Not official yet, but Bangladesh unease with CAB apparent
Bangladesh is maintaining officially that the cancellation of the visit by Foreign Minister A.K. Abdul Momen is due to domestic engagements, but the displeasure with New Delhi on the passing of the Citizenship Amendment Bill (CAB) is barely concealed.
Bangladesh media has reported that Foreign Ministry officials have claimed that the cancellation of the Foreign Minister's trip is not linked to the passage of the CAB Bill and subsequent protests in India.
For the cancellation of the visit, several other reasons have been cited, including the preparation for the celebration of the Victory Day, and the absence of State Minister for Foreign Affairs Md Shahriar Alam, and Foreign Secretary M Shahidul Haque in the country.
India has also maintained that the cancellation of the visit is not linked to the CAB Bill. Speaking to the media, MEA spokesperson Raveesh Kumar said Bangladesh's Foreign Minister A.K. Abdul Momen had conveyed that he had changed his programme on account of domestic issues pertaining to the commemoration of the Victory Day of Bangladesh on December 16.
"They have informed us about the postponement of the visit. They have also conveyed that the minister had changed his programme on account of domestic issues pertaining to the commemoration of the Victory Day of Bangladesh on December 16," Kumar said.
He added that any speculation that this development is connected with the legislation adopted by Parliament regarding the Citizenship Amendment Bill is "unwarranted". Kumar said both nations believe that this is the golden age of their relationship.
"We never said there was religious persecution in Bangladesh during the current government's tenure", he added.
The trip cancellation comes close on the heels of remarks made by Abdul Momen, who outrightly rejected Indian Home Minister Amit Shah's remarks on the condition of religious minorities in the country.
Dhaka Tribune reported that "The Indian minister, during a debate on their controversial Citizenship Amendment Bill in the Lok Sobha on Monday night, said Hindus, a religious minority in Bangladesh, had "found it impossible" to undertake their religious activities in the country".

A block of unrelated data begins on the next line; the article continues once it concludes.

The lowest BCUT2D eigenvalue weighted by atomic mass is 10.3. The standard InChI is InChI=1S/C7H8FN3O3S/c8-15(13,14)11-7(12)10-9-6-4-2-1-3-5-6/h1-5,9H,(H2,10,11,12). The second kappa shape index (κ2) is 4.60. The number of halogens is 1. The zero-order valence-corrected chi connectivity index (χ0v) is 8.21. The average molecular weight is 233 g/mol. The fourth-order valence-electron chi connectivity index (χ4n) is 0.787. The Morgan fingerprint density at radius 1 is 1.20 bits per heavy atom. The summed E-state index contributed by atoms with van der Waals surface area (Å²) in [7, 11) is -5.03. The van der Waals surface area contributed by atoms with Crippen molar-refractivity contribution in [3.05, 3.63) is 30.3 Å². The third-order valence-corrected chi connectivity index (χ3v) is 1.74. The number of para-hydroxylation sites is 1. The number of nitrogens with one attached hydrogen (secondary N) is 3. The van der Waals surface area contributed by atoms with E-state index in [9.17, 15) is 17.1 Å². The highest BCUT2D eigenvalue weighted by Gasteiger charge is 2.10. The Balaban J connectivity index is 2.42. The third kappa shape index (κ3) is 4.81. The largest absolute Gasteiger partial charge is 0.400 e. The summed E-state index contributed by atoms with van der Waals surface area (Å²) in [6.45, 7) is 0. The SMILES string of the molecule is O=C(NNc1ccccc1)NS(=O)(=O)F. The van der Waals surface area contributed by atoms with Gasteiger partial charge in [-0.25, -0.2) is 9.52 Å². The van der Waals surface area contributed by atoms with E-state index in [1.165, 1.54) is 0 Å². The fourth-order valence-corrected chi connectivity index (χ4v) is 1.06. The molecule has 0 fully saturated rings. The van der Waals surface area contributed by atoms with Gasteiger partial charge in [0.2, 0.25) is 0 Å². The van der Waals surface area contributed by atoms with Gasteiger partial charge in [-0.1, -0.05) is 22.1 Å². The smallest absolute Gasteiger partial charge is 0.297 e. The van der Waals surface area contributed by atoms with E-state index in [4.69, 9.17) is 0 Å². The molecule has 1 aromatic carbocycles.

Speaking to Dhaka Tribune on Tuesday night, Abdul Momen said: "What they are saying in regards to torture of Hindus is unwarranted as well as untrue.
"There are a very few countries in the world where communal harmony is as good as in Bangladesh. We have no minorities. We are all equal. If he (Amit Shah) stayed in Bangladesh for a few months, he would see the exemplary communal harmony in our country," he added.
On Wednesday, the Foreign Minister also feared the neighbouring country's citizenship law could rather affect its historic character as a secular nation, as per media reports.
Another Bangladesh newspaper, The Daily Star said in an editorial, "Coming on the heels of the controversial National Register of Citizens (NRC) policy in Assam, does the Citizenship Amendment Bill (CAB), one wonders, herald the end of a pluralistic and secular India, and the fulfilment of the dream of the RSS and its founders like Savarkar?".
"What is so ominously clear is the end of a pluralistic and secular state as far as India is concerned, because the Bill, once the legislative process is completed, will strike at the very fundamental principles and ethos on which the country's founding fathers had established it. And it will validate communal politics in India, which the BJP government had no pretentions about since it came to power", the editorial said.
"This, along with the NRC, we are constrained to say, is blatantly discriminatory towards the Muslims. What we see as even more worrisome is that the CAB directly encourages migration of Hindus from Bangladesh", the editorial added.
"What we see now is the retrogression of a nation which once exemplified "unity in diversity" to an exclusively Hindu state where only one religion will prevail. That, we regrettably say, will strike at the very soul of India. And the consequence of this policy will certainly reach its neighbouring countries too, to which India may not remain impervious", the Daily Star said.IANS